So, how can you give a fair opinion on something you have never done, experienced or never will? Most of the people that speak on Alpo wasn’t even born when he was out there doing his thing. They repeating scripts that gets them accepted or makes them relevant. How the hell could a car theft, a purse snatcher, a nickel or dimer, a rapist, a burglar — how could all those classes of criminals and crimes of people have an opinion about cooperating, when their crimes don’t call for that? How would they ever know what’s it’s like? But aren’t their crimes just as despicable?
Zenger: Why do you refer to Alpo as the “King of Swag?”
Chango: I gave him that name because it’s the truth. Going back in the days from Dapper Dan with the Gucci outfits, to getting the cars, that piping, the leather, to doing the willies on multiple bikes, all of that is swag. All of that is what rappers try to emulate nowadays that they get from the streets. All of that stuff is the things that rappers are seeing drug dealers with. Everything they emulate, they emulate it on wax.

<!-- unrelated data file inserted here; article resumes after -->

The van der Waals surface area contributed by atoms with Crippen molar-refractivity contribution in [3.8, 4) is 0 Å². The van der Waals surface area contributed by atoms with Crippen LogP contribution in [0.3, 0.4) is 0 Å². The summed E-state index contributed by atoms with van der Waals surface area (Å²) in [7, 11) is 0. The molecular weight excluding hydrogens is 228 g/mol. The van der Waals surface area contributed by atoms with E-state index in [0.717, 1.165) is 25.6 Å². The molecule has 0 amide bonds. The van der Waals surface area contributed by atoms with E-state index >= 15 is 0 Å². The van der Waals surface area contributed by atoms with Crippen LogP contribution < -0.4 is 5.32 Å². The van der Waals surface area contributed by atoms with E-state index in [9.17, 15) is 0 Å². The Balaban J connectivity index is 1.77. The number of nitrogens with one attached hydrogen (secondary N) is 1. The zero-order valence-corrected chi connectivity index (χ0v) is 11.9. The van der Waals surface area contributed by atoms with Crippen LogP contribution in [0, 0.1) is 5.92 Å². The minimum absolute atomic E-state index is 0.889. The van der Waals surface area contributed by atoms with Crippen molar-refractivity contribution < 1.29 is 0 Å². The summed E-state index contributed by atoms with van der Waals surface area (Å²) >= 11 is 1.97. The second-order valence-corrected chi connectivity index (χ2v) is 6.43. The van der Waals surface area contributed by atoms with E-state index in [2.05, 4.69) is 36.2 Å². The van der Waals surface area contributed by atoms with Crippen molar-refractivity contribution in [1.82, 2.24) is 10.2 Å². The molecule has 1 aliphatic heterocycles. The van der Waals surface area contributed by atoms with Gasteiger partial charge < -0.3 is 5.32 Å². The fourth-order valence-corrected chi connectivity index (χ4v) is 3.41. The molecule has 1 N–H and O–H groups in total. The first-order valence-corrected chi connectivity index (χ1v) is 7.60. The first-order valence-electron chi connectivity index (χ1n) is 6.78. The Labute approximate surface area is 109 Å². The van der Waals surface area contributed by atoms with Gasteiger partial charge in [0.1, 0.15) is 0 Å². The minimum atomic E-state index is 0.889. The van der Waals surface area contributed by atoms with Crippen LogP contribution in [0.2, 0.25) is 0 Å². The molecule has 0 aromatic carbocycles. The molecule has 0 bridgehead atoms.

You’re not killing nothing, you’re not ordering nothing, you’re not selling anything. You’re rapping about what other people do. I was in prison with Shyne. We’re talking about stuff, and I mention things that I thought he could relate to, but it’s street stuff. And he would ask me, “What does that mean?” How could you ask me what an 848 means if you rap about having an 848, which is a RICO charge.
Zenger: When you see the end result of Alpo and so many others who were in the streets who were eventually killed, does it make you appreciate life more that you’re still here?
Chango: I’m going to be honest; I hope it ain’t too much for you. Rest in peace to Alpo. I think a lot of younger people are just killing themselves when they kill. You’re not getting away with murder, bro. There is no statute of limitation. There’s not too many people that have been murdered in which the crime has not been solved. There is an abundant budget to prosecute you. They are never short on money, and they are never short on staff.